performance anxiety

On Becoming a Bulletproof Musician

On Becoming a Bulletproof Musician

The theme at last week’s group classes was becoming a bulletproof musician. The idea has been percolating in my mind ever since I discovered Dr. Noa Kageyama’s blog on performance anxiety and mindful practice, called The Bulletproof Musician.

Coping and Recovery Strategies

This month, my students are performing in our Winter Showcase. For some, this marks their debut performance. This week, we've been working on various coping and recovery strategies. As much as we would like to believe that we'll play everything cleanly, the reality is that nerves, distractions, physical and mental state, readiness and uncertainty can affect how our performance turns out.

This is what I wound up writing on my whiteboard one night - ways to avoid having a train wreck on stage. Photo by R-M Arca.

I'd like to highlight a couple of the strategies that I introduced to them last week. First - I had them drop a hand out for a phrase or two - just enough to get through a wobbly section. If you do it in phrases, then it sounds like you meant to do it that way. Just make sure that you don't drop the tune.

Another thing they tried was to simplify either the melody or the harmony (chords). A couple are playing solid chords instead of the funkier groove that is written. If you have to simplify the accompaniment to maintain the beat, so be it.

The third thing we've had to do this week is to shorten some of the pieces. I instructed them to play through until their ear "found" a logical stopping place (Those of us who have been in music for a while would call that a cadence). In one case, we added a tonic chord in as the next beat modulates to mark a new section.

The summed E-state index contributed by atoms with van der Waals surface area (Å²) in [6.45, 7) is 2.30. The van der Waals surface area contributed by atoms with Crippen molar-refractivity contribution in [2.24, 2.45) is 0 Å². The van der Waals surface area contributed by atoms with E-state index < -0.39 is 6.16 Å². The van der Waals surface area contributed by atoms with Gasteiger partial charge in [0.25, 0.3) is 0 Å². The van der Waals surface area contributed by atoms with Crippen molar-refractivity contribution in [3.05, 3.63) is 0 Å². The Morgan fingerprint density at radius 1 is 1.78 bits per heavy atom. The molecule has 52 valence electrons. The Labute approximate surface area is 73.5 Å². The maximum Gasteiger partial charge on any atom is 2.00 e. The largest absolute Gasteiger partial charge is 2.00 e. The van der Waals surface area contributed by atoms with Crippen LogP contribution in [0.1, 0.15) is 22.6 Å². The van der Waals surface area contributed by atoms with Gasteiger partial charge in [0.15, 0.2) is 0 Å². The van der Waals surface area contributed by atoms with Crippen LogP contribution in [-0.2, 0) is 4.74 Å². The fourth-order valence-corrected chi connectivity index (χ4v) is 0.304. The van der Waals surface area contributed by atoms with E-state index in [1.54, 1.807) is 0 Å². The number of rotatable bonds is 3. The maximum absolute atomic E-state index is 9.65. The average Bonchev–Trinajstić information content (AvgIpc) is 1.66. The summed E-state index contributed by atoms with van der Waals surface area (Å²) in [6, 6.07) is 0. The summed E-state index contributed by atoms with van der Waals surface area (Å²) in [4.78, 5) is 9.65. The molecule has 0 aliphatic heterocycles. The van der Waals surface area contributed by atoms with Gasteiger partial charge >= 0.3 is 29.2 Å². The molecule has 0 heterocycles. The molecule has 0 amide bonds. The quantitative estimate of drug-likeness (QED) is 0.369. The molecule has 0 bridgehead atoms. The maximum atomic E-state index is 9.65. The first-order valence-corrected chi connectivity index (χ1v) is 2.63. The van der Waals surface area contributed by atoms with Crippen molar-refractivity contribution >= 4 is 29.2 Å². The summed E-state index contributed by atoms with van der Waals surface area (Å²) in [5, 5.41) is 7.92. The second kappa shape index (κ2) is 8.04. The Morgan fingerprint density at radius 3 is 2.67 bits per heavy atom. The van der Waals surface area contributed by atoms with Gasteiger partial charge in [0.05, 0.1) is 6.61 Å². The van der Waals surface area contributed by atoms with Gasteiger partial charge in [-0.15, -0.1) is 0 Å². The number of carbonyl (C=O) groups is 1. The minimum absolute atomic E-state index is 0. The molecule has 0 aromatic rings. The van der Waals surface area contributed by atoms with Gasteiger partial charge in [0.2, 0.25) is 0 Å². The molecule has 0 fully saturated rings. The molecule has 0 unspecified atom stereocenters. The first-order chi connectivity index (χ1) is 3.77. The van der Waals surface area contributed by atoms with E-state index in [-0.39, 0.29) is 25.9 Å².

For these to be automatic on stage, however, these strategies must be practiced at home. Not just once, but several times so that you commit it to muscle memory.

For when it comes down to it, no one really cares exactly what you play. They just care how you play it. So long as you don't miss a beat, the piece is recognizable and the tempo is close to the marked speed, you're set.

Overcoming Stage Fright - Second Movement

"This week, I want you to practice performing." My students have been hearing me say this throughout the week, in preparation for my studio's winter recital on Sunday. We only have one shot on stage to weave our magic for the audience. Many musicians can attest to nailing their songs in the practice room, only to have everything fall apart on stage.

The secret is to practice performing. One must play through the song(s) in a performance setting, where you can get that heart pounding, feel the weight of all eyes on you and play through distractions. Some tricks I've learned along the way:

  • perform often: the more you perform, the more used you get to the stress and the easier it gets
  • cajole your family and friends to be a guinea pig audience - have them be a model audience one time and a disruptive one the next run-through
  • know your repertoire really well
  • visualization: visualize the setting, yourself playing well, yourself successfully navigating through a stumble, memory glitch
  • breathing techniques
  • put Maestro to work: Sometimes, I allow Maestro to provide distractions for the students to perform through. His favourite techniques include surrounding the student with toys, hopping on the bench and singing along.

Here are some cool articles on performance anxiety/jitters:

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